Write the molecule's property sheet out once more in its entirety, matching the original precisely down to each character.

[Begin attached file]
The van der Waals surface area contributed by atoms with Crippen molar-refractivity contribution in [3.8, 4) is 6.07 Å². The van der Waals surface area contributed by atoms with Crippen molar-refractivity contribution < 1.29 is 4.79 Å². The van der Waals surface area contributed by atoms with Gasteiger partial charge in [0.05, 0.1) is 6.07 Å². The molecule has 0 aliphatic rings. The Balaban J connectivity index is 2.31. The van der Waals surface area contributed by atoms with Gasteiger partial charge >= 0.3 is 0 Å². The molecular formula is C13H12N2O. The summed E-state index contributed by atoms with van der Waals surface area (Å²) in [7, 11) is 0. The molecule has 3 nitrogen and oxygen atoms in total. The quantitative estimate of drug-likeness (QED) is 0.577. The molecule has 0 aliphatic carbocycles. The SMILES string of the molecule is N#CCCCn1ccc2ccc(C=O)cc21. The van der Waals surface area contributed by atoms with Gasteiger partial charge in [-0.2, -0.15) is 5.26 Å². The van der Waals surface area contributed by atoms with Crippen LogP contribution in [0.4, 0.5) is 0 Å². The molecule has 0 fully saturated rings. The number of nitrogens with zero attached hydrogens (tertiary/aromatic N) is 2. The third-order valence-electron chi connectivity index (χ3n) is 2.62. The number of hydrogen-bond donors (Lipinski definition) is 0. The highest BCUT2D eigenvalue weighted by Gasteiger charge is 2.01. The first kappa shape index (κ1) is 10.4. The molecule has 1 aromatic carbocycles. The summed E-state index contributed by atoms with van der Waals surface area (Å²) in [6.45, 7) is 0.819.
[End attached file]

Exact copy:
The van der Waals surface area contributed by atoms with Crippen molar-refractivity contribution in [3.8, 4) is 6.07 Å². The van der Waals surface area contributed by atoms with Crippen molar-refractivity contribution < 1.29 is 4.79 Å². The van der Waals surface area contributed by atoms with Gasteiger partial charge in [0.05, 0.1) is 6.07 Å². The molecule has 0 aliphatic rings. The Balaban J connectivity index is 2.31. The van der Waals surface area contributed by atoms with Gasteiger partial charge >= 0.3 is 0 Å². The molecular formula is C13H12N2O. The summed E-state index contributed by atoms with van der Waals surface area (Å²) in [7, 11) is 0. The molecule has 3 nitrogen and oxygen atoms in total. The quantitative estimate of drug-likeness (QED) is 0.577. The molecule has 0 aliphatic carbocycles. The SMILES string of the molecule is N#CCCCn1ccc2ccc(C=O)cc21. The van der Waals surface area contributed by atoms with Gasteiger partial charge in [-0.2, -0.15) is 5.26 Å². The van der Waals surface area contributed by atoms with Crippen LogP contribution in [0.4, 0.5) is 0 Å². The molecule has 0 fully saturated rings. The number of nitrogens with zero attached hydrogens (tertiary/aromatic N) is 2. The third-order valence-electron chi connectivity index (χ3n) is 2.62. The number of hydrogen-bond donors (Lipinski definition) is 0. The highest BCUT2D eigenvalue weighted by Gasteiger charge is 2.01. The first kappa shape index (κ1) is 10.4. The molecule has 1 aromatic carbocycles. The summed E-state index contributed by atoms with van der Waals surface area (Å²) in [6.45, 7) is 0.819.